the fear of violence is meant to be built into our way of dealing with extremely minor robbery

    Screaming pansy liberal Winston Churchill once noted that the civilisation of a society can be judged by the way it treats its prisoners.

    The 'violent' sanction that society employs is the threat of loss of liberty and rights that go along with that. Although a certain amount of force is required in order to carry out that sanction, it is a 'passive' sanction, as opposed to the 'active' infliction of physical harm on the citizenry.

    back in the mother countr… • Since Feb 2007 • 2728 posts Report Reply

  • Bart Janssen, in reply to Idiot Savant,

    I want prosecutions. Anything less is the police covering for their own – again.

    I am as uncomfortable with baying for the blood of the police as I am with police parading an innocent for public humiliation.

    It's possible that Aire was beaten by a disgusting thug wearing a police uniform who should never have passed the psych exam...

    But it's also possible that the officer in question is a good decent person who had just spent the last couple of days dealing with dead bodies, horrible injuries, panicked members of the public. Someone who had his/her house destroyed, had spent hours worrying about whether their partner and children were OK while dealing with the worst disaster scene imaginable. Had just had a few hours disrupted sleep after working ridiculously hard and then seen what looked like someone taking advantage of someone else's loss for their own benefit and reacted by striking out.

    In short we don't know the circumstances that led up to Aire's injuries. Yes we require our police to behave better than we expect ourselves to cope. But until we know what happened I'm not going to bay for blood.

    Even with the most charitable circumstances, if Aire was beaten by an officer that is the end of that officer's career. And I can imagine circumstances where that might be unjust as well.

    But we must we find out exactly what happened , it must be investigated independently and thoroughly.

    Auckland • Since Nov 2006 • 4458 posts Report Reply

  • Idiot Savant, in reply to Bart Janssen,

    But it's also possible that the officer in question is a good decent person who had just spent the last couple of days dealing with dead bodies, horrible injuries, panicked members of the public. Someone who had his/her house destroyed, had spent hours worrying about whether their partner and children were OK while dealing with the worst disaster scene imaginable. Had just had a few hours disrupted sleep after working ridiculously hard and then seen what looked like someone taking advantage of someone else's loss for their own benefit and reacted by striking out.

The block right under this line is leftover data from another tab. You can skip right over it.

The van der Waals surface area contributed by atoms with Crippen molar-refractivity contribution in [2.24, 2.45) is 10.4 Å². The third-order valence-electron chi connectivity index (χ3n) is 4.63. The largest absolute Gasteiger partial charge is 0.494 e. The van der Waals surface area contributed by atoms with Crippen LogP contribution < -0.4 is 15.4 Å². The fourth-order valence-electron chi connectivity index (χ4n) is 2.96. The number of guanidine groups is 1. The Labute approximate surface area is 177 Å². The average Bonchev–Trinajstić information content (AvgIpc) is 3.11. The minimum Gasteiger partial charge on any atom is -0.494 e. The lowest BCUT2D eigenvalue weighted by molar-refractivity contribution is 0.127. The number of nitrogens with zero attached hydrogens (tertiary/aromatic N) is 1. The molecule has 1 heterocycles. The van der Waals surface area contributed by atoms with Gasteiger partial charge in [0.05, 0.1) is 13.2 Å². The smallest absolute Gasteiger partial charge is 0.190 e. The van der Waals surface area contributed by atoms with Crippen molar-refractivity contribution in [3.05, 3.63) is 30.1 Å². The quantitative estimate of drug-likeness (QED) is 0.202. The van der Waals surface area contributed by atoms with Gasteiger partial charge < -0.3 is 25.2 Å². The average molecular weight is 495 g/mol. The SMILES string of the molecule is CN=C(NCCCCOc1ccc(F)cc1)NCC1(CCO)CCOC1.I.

That's not acceptable out of uniform, and its even less acceptable in uniform. I expect police officers, of all people, to be able to control themselves. If they can't, they have no business in law enforcement.

    Palmerston North • Since Nov 2006 • 1716 posts Report Reply

  • Bart Janssen, in reply to Idiot Savant,

    Are you certain you could control yourself in that circumstance?

    I'm not. And I haven't tried to strike another human since I was 15 and I really don't know that I could perform to that standard under that stress.

    Empathy is critical here. Empathy for Aire first and foremost but also empathy for the police.

    As I said we demand our police perform in a way most of us can't. And yes no matter what the circumstance if an officer caused those injuries that will be the end of their career.

    It may be fun to bay for blood but it isn't helpful.

    Auckland • Since Nov 2006 • 4458 posts Report Reply

  • Andre Alessi, in reply to giovanni tiso,

    You’re confusing the violence inherent in the system with police brutality or prisoner rape. They are two different things. Police, courts and prisons are the violence. You probably should have stayed till the end of that anarchist meeting, eh?

    Oh snap.

    Foucault would be unimpressed also, too.

    Devonport, New Zealand • Since Nov 2006 • 864 posts Report Reply

  • Ross Mason,

    Plice have reviewed the case and.....

    Out on bail at thr Rangiora Court

    Upper Hutt • Since Jun 2007 • 1590 posts Report Reply

  • Russell Brown, in reply to Ross Mason,

    Plice have reviewed the case and…..

    Out on bail at thr Rangiora Court

    Good.

    It appears that, still, no one has had the nerve to ask who beat him.

    Auckland • Since Nov 2006 • 22834 posts Report Reply

  • Craig Ranapia, in reply to Rich Lock,

    The ‘violent’ sanction that society employs is the threat of loss of liberty and rights that go along with that.